Do the simple stuff first is Klepper's Law

"The biggest bang for your dollar is in analysis and decision support based on existing data,"
Written by Dana Blankenhorn, Inactive

Dr. Brian KlepperMy first post of this year quoted a piece written by David Kibbe and Brian Klepper (right), attacking EHRs.

Yesterday Dr. Klepper was kind enough to follow up with a phone call.

The piece shocked EHR advocates because Klepper is one himself. His clinics not only have complete medical records on patients, but have best care guidelines embedded into those records.

It's the care guidelines, rather than the EHRs, which hold the key to reform, he told me.

Simple in this case refers to economically simple. The computing here is a massive undertaking.

"There's a six-fold difference in cost between doctors to obtain the identical outcome," he said. Raw computing power, crunching case studies to learn what works best, can narrow that cost gap.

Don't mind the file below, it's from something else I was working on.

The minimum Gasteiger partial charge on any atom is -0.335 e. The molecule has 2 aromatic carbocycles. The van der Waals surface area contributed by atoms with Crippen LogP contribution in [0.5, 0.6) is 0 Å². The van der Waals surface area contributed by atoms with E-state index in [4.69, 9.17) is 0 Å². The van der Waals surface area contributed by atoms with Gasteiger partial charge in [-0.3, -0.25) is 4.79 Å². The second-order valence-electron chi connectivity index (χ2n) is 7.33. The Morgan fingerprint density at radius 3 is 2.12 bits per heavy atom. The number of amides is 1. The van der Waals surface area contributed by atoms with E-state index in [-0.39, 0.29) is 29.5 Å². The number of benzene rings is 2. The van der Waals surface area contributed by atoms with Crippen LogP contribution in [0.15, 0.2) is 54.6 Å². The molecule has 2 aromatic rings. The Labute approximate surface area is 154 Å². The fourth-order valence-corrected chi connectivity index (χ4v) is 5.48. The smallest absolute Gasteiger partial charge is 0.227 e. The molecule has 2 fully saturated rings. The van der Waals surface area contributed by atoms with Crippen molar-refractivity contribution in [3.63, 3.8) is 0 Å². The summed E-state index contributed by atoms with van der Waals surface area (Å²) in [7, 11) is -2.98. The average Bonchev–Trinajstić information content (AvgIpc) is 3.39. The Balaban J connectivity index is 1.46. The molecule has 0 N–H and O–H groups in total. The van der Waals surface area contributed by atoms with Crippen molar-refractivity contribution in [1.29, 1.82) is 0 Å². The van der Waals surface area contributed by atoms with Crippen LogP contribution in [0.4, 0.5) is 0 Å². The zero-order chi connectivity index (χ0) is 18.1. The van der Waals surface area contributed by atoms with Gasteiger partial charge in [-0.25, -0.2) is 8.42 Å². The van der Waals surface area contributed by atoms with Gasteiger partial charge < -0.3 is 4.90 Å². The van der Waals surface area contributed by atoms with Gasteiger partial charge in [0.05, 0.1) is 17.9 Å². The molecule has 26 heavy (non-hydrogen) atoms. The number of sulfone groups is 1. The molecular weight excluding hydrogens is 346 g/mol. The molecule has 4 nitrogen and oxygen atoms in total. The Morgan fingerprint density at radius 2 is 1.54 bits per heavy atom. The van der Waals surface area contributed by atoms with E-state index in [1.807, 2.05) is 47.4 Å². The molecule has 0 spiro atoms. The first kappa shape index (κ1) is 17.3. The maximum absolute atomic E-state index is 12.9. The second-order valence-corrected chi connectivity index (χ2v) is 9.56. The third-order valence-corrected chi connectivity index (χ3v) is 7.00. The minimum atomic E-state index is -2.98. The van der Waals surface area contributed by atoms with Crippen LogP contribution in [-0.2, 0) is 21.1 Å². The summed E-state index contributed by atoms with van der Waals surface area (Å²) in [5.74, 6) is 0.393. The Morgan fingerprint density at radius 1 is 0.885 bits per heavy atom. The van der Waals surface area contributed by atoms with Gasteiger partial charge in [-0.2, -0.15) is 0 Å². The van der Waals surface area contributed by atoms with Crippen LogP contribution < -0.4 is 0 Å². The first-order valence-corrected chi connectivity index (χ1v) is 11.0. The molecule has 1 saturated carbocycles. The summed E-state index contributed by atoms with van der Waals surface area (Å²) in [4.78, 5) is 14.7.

"The most exciting stuff happening is in decision support," he said, because that's where the advantages of Moore's Law can be brought to bear.

Use rules to drive algorithms to drive decisions. Once you write the rule, create a jury and let anyone challenge the rules only if they bring evidence.

It's an expert consensus based system you want to attach to the back of every EMR that will tell a doctor what to do, based on historical claims data.

It's made possible by advancing computational power and the Web.

An example is the work being done by the Consortium of Southeastern Hypertension Control (CoSHEC CoSEHC) .

"It's made up of propeller heads and preventive cardiologists who think about cardiovascular metabolism. They have a deep understanding way beyond anyone else. And look at how they manage their patients – spectacular."

Dr. Klepper's criticism of EHRs (which continued yesterday) is not just about the technology, which is incompatible and expensive, but about the priority. 

"The biggest bang for your dollar is in analysis and decision support based on existing data," he concluded. But I hope we will talk again.

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